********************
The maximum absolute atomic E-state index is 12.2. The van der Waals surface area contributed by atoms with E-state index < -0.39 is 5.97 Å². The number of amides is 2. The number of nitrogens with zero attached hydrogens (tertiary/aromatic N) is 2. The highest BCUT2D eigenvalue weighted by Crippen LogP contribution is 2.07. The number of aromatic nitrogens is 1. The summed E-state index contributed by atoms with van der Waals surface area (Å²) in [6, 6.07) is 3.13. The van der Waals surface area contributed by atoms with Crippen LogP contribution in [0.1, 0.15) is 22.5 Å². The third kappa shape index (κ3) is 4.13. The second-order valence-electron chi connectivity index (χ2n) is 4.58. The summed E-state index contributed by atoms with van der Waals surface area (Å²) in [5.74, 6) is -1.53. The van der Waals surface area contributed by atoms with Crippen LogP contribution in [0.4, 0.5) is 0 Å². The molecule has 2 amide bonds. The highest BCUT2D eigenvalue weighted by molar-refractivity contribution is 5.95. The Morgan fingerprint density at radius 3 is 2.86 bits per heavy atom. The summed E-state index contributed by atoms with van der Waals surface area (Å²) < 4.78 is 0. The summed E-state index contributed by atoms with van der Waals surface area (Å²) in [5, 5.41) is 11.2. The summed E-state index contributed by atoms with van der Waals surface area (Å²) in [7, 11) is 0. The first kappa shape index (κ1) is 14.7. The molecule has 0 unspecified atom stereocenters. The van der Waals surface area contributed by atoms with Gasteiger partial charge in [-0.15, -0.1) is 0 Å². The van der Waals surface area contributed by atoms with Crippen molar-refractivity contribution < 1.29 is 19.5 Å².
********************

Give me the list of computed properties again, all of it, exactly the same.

The maximum absolute atomic E-state index is 12.2. The van der Waals surface area contributed by atoms with E-state index < -0.39 is 5.97 Å². The number of amides is 2. The number of nitrogens with zero attached hydrogens (tertiary/aromatic N) is 2. The highest BCUT2D eigenvalue weighted by Crippen LogP contribution is 2.07. The number of aromatic nitrogens is 1. The summed E-state index contributed by atoms with van der Waals surface area (Å²) in [6, 6.07) is 3.13. The van der Waals surface area contributed by atoms with Crippen LogP contribution in [0.1, 0.15) is 22.5 Å². The third kappa shape index (κ3) is 4.13. The second-order valence-electron chi connectivity index (χ2n) is 4.58. The summed E-state index contributed by atoms with van der Waals surface area (Å²) in [5.74, 6) is -1.53. The van der Waals surface area contributed by atoms with Crippen LogP contribution in [0.4, 0.5) is 0 Å². The molecule has 2 amide bonds. The highest BCUT2D eigenvalue weighted by molar-refractivity contribution is 5.95. The Morgan fingerprint density at radius 3 is 2.86 bits per heavy atom. The summed E-state index contributed by atoms with van der Waals surface area (Å²) < 4.78 is 0. The summed E-state index contributed by atoms with van der Waals surface area (Å²) in [5, 5.41) is 11.2. The summed E-state index contributed by atoms with van der Waals surface area (Å²) in [7, 11) is 0. The first kappa shape index (κ1) is 14.7. The molecule has 0 unspecified atom stereocenters. The van der Waals surface area contributed by atoms with Gasteiger partial charge in [-0.15, -0.1) is 0 Å². The van der Waals surface area contributed by atoms with Crippen molar-refractivity contribution < 1.29 is 19.5 Å².